Standing in Solidarity with Decarcerate the Hudson Valley

by | Dec 7, 2020

The Mid Hudson Valley DSA and its members support the project of decarceration, prison abolition and any efforts to reduce funding for the carceral system and policing in our communities.

We are proud to be a partner of the Decarcerate the Hudson Valley and stand firm in our resolve to advance the fight for racial justice and an end to the prison industrial complex. This coalition signals that New York is ready to bring abolition forwards now.

While we have seen real decarceral success in the Hudson Valley since 2019 – with a 36% reduction in the number of people jailed pretrial – mass incarceration continues to be a crisis. Each day, there are over 13,000 Hudson Valley residents languishing in county jails and state prisons.

New York is one of three states that prohibit private prisons. We support the next step of banning investment in private prisons and urge the NY State Assembly to support Brian Benjamin’s Senate Bill S5433A.

But standing against private prisons is not enough. Private prisons make up only 8.2 percent of the US prison population and simply closing private prisons is a cheap way to avoid addressing the need for structural change.

State and federal prisons also exploit prison labor. New York State paid prisoners 65 cents an hour to make hand sanitizer this year under state-owned brand Corcraft. We demand the abolition of all state-owned prison labor.

New York also houses thousands of prisoners in solitary confinement often for years, a practice the the UN defines as torture. Most sentences that lead to solitary confinement are for non-violent conduct and black people represent 57% of people held in solitary confinement. Young people, people with mental illness, and gender non-conforming people are disproportionately likely to be put in isolation.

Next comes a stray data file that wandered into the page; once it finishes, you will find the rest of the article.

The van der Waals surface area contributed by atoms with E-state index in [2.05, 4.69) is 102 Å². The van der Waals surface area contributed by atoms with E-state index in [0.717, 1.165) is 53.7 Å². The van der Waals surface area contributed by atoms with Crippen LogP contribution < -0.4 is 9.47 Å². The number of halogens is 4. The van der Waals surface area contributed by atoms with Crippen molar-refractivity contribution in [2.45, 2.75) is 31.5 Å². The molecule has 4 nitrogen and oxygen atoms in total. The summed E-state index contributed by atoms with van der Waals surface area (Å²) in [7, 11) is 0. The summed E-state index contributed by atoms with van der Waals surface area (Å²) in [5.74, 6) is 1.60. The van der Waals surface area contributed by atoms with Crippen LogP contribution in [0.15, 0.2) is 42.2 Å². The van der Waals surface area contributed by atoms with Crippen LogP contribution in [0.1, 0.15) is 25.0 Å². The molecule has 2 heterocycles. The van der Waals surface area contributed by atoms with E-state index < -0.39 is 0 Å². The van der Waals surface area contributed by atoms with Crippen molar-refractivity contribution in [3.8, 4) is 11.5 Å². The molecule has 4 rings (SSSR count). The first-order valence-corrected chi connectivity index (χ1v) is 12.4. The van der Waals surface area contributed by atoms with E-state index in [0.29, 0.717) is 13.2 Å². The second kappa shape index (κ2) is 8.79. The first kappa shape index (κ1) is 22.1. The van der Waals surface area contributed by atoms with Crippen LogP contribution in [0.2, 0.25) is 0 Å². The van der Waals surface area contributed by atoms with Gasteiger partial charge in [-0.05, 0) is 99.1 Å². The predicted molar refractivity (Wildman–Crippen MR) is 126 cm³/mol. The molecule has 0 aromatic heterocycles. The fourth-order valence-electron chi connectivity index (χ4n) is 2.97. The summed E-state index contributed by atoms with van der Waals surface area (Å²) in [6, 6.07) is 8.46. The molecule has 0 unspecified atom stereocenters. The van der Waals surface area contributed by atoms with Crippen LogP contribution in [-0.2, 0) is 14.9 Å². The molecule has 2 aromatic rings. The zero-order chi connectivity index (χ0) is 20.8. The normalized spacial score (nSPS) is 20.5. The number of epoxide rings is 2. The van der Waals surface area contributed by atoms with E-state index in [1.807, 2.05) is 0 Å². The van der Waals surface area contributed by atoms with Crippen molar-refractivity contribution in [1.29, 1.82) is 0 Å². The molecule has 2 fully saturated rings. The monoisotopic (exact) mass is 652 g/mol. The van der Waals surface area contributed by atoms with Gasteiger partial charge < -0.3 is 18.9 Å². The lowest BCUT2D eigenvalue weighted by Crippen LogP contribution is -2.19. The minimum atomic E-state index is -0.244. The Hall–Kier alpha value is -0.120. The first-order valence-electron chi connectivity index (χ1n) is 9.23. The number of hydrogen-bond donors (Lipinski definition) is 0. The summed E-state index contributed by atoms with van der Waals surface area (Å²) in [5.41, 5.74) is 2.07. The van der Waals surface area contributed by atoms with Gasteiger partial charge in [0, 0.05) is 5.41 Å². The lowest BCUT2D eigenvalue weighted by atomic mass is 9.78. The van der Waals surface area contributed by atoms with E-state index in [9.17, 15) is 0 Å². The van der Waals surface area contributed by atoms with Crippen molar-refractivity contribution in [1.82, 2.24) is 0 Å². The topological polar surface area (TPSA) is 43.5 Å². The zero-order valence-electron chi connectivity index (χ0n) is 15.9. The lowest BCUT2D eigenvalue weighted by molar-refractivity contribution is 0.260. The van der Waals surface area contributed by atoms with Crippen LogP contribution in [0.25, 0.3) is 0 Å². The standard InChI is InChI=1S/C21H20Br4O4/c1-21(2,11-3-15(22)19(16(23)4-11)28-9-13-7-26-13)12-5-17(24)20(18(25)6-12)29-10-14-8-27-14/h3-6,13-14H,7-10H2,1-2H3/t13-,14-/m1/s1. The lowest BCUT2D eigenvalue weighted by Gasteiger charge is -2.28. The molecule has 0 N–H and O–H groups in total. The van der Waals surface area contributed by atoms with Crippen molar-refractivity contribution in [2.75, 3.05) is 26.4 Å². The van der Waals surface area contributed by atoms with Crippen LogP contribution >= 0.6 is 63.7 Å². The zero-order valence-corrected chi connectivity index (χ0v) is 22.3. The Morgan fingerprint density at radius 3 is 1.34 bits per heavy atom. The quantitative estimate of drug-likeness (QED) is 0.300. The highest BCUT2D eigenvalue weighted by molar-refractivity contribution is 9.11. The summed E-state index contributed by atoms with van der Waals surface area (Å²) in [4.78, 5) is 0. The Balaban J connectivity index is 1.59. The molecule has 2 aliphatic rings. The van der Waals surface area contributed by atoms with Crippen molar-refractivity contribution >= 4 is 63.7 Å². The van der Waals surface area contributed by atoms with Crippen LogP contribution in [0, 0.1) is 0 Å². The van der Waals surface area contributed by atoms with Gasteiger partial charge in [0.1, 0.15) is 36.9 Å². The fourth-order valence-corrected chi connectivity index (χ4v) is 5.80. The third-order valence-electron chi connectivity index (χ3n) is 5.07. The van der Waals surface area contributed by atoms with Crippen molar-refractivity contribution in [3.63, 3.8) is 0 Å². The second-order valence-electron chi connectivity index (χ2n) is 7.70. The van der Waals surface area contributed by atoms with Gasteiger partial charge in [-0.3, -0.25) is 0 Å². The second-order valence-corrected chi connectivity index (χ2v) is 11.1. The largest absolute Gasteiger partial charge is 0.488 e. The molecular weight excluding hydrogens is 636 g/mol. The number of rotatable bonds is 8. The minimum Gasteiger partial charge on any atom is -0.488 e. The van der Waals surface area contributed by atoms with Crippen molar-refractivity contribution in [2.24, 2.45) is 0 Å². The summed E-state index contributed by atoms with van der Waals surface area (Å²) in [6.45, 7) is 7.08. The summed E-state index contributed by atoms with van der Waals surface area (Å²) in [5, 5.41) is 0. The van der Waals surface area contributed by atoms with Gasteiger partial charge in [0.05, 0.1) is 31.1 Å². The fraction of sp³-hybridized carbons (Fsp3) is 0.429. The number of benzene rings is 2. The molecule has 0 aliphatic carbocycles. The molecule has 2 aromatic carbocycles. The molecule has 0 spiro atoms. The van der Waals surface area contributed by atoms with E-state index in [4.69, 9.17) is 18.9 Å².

We support the HALT Solitary Confinement Act and reject Governor Cuomo’s attempt to cloud the issue and maintain the status quo.

Over one in five NY State prisons are over the age of fifty, a number that has risen while the overall prison population has fallen. We also stand in solidarity with RAPP in demanding that elderly prisoners, most of whom are Black and Latinx, be released on parole as they pose no threat to the public to live out their days with their families.

However, prison reform cannot address the structural inequalities and racist history of the carceral state. In the words of Ruth Wilson Gilmore, “we want a society that centers freedom and justice instead of profit and punishment.”

Local and county governments in the Hudson Valley spend over $856 million each year on the carceral system. This includes nearly $406 million on jails alone. This is a misuse of public funds and communities need a voice in that money can be redirected to support instead of destroy.

We support the abolitionist movement in proposing a dismantling of the systems of oppression and imagining a world free of cages. We stand in support of the Critical Resistance vision of a “genuinely healthy, stable communities that respond to harm without relying on imprisonment and punishment.”

The Hudson Valley and New York State can evolve into a community that rejects the carceral state in favor of support and care for our communities. We’re excited to work with Decarcerate the Hudson Valley towards the vision that a better world is possible.